WFOP Annual Sponsored Contests
WFOP sponsors four annual poetry contests:
- Chapbook Contest for chapbooks published by Wisconsin poets
- Muse Prize, open to all Wisconsin poets (you do not need to be an WFOP member)
- Student Contest for Wisconsin middle and high school students
- Triad Contest, open only to WFOP members
The 2017 Chapbook Contest winners are:
First Place: Heavy Light, by Kelly Morse
Second Place: Razed Lutheran, by Naomi Cochran
Honorable Mention: Step on a Crack, by Marilyn L. Taylor
First place winner in WFOP's 2017 Chapbook contest.
Heavy Light, by Kelly Morse
Judge Amy Lemmon says:
Encapsulating the world of new motherhood, its tense anticipation and barely-bearable pain, its exhilaration and disappointment, its sheer drudgery and deep joy, these poems incorporate the cant and self-help blather of “parenting culture” to get at the physical, psychic, and spiritual heart of the matter. Like the installation by Janine Antoni that graces the cover, Morse’s work transforms the body’s marvelous and terrible powers into art that affects us as much in the heart and gut as in the brain.
Second place winner in WFOP's 2017 Chapbook Contest.
Razed Lutheran, by Naomi Cochran
By on Amazon here
Judge Amy Lemmon says:
The wry pun in the title hints at the dark humor leavening the mixture of history and lyric intensity of this collection. Cochran recreates a community of faith and faithlessness, incantation and lamentation, leaving the reader with a sense of spirituality hard-won and lyricism authentically earned. The poet’s wide-ranging consciousness is simultaneously contained and released by her carefully crafted lines and stanzas, comprising a 21st-century catechism that looks beyond the rural Wisconsin community where it was formed into a beautifully dangerous world where there are no easy answers.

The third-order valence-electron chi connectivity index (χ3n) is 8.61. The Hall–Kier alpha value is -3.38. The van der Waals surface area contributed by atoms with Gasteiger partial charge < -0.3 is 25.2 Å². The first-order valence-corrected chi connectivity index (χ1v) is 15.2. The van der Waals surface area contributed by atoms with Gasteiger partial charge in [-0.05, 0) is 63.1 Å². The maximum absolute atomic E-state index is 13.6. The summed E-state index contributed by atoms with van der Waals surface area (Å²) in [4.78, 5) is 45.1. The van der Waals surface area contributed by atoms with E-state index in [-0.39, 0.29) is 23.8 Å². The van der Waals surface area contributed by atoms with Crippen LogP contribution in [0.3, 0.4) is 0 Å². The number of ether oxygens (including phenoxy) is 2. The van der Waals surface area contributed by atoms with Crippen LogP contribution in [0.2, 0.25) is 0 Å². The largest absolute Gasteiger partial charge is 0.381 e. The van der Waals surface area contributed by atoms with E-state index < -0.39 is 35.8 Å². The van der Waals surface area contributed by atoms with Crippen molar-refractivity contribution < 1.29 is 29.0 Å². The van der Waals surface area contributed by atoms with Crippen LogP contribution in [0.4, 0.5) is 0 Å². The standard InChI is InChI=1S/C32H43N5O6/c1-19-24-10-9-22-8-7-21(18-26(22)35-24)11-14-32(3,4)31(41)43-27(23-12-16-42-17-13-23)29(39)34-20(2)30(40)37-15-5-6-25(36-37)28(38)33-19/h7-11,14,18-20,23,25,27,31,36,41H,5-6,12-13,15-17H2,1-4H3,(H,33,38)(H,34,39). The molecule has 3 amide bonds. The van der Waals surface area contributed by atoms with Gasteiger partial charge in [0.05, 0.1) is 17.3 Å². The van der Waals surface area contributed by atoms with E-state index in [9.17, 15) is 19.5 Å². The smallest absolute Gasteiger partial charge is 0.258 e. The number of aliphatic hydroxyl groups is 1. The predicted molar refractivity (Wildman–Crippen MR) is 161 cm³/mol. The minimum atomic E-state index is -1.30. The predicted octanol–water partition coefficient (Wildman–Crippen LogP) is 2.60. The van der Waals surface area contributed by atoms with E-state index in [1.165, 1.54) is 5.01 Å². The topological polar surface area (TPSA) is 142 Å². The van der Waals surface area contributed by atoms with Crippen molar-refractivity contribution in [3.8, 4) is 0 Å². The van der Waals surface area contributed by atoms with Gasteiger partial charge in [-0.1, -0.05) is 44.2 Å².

Honorable Mention in WFOP's 2017 Chapbook contest.
Step on a Crack by Marilyn L Taylor
Contest Judge Amy Lemmon says:
This is a charming collection in every sense of the word. I was captivated by the sheer technical mastery of these poems, which range from rhymed and metrical forms such as sonnets and villanelles to free verse constructed with equal care. The wide variety of subjects and perspectives is also enchanting—we hear the voice of a daughter, a granddaughter, a mother, a grandmother, a pageant mom—and the diction shifts effortlessly from naïve to older-but-wiser, showing the reader glimpses of history and memory as well as our present state of affairs.
First Place David Southward for the poem “Working (It) Out with Teena Marie”
Second Place was Colleen Nehmer for the poem "Monday Morning." Poem is featured on her Member's Page here.
Third Placement to Paula Schulz for the poem “Sumac”
John Walser, Jeanie Tomasko and Sara Kosmicki won honorable mentions.
Read judge Mark Doty's comments here.